Origin: America, Southeast, North Carolina, Balfour
Overall: 29 1/2 x 58 1/4 x 16in. (74.9 x 148 x 40.6cm)
Black walnut wood, leather, glass, bone, horn, wool, iron, copper, and phonographic works
Acc. No. 1961.701.15
Large heavy figure of an animal carved from several blocks of walnut wood resembling a hippopotamus, except for two curved, rhinoceros-like horns on the nose. The mouth is open showing two rows of evenly spaced bone teeth plus four long tusk-like teeth set on either side of mouth top and bottom. A hinged door in the anima's back opens up to a victrola set inside the body of the carving. The crank shaft can be seen on the animal's proper left side. A red leather tongue in the open mouth is attached by a wire to the mechanism so that it moves as the record turns. The animal has taxidermy eyes and at one time was said to have rhinestones in its nostrils which are no longer there. The neck is grooved, and toes are carved at the ends of all four feet.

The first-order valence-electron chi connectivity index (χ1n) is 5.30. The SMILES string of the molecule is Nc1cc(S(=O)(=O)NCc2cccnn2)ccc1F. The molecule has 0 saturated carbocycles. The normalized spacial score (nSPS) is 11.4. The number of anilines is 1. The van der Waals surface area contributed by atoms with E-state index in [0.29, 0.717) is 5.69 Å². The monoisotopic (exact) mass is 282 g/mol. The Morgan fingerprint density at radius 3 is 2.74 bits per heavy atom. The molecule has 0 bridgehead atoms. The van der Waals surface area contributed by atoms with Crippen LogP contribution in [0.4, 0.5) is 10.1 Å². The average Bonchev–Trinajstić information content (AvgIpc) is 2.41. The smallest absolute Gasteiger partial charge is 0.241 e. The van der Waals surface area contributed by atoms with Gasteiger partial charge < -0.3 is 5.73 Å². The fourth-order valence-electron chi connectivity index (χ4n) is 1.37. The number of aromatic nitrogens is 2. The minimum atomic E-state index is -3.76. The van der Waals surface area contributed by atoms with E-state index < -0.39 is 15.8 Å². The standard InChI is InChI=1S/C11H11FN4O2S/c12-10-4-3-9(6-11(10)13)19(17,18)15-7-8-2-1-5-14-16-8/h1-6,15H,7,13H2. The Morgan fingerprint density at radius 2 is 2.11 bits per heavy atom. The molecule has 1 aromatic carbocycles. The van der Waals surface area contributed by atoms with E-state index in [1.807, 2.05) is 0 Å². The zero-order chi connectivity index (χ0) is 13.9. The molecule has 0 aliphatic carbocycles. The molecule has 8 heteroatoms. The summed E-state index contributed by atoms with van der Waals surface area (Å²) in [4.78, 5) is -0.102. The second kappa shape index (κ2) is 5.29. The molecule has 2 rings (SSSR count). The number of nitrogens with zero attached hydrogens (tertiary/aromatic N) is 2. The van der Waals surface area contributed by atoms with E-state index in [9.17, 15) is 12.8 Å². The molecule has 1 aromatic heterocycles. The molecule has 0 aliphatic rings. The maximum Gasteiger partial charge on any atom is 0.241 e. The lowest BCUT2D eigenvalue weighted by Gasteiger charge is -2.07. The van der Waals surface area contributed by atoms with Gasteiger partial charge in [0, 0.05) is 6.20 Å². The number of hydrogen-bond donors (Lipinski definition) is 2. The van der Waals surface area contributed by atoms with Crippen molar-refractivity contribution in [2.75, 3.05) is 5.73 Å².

Label:All variety of animals interested Edgar McKillop as models for his sculpture, but among his exotic subjects, which include a kangaroo, lion, and gorilla, the Hippoceros remains the largest and the most ambitious of his visionary sculptures. McKillop ingeniously combined the physical characteristics of a rhinoceros and a hippopotamus to create this fantastic creature. Not satisfied to merely depict the animal, the artist hollowed the figure to accept a hand-cranked phonograph that he placed under a hinged lid in the animal's back. A wire attached to the platen and extending to the open mouth supports a piece of leather stuffed with wool and fashioned into a tongue. When a record was played, the platen's rotation caused the wire to move the tongue forward and back. Music emanating from within this strange and wonderful beast no doubt amused adults and enthralled children.
The records that McKillop played on the Hippoceros have been lost, but one of his neighbor's recalled that one of them, made by the artist, included the phrase, "E. A. McKillop, a born carving man!"
Provenance:Pauline Sumner, Bat Cave, N.C.; possibly Debrada Fisher, Waynesville, N.C.; Louis Stuart, New York, N.Y.
Mark(s):On the proper right side is stamped "HAND CARVED/MADE BY/E.A. McKILLOP/BALFOUR NC".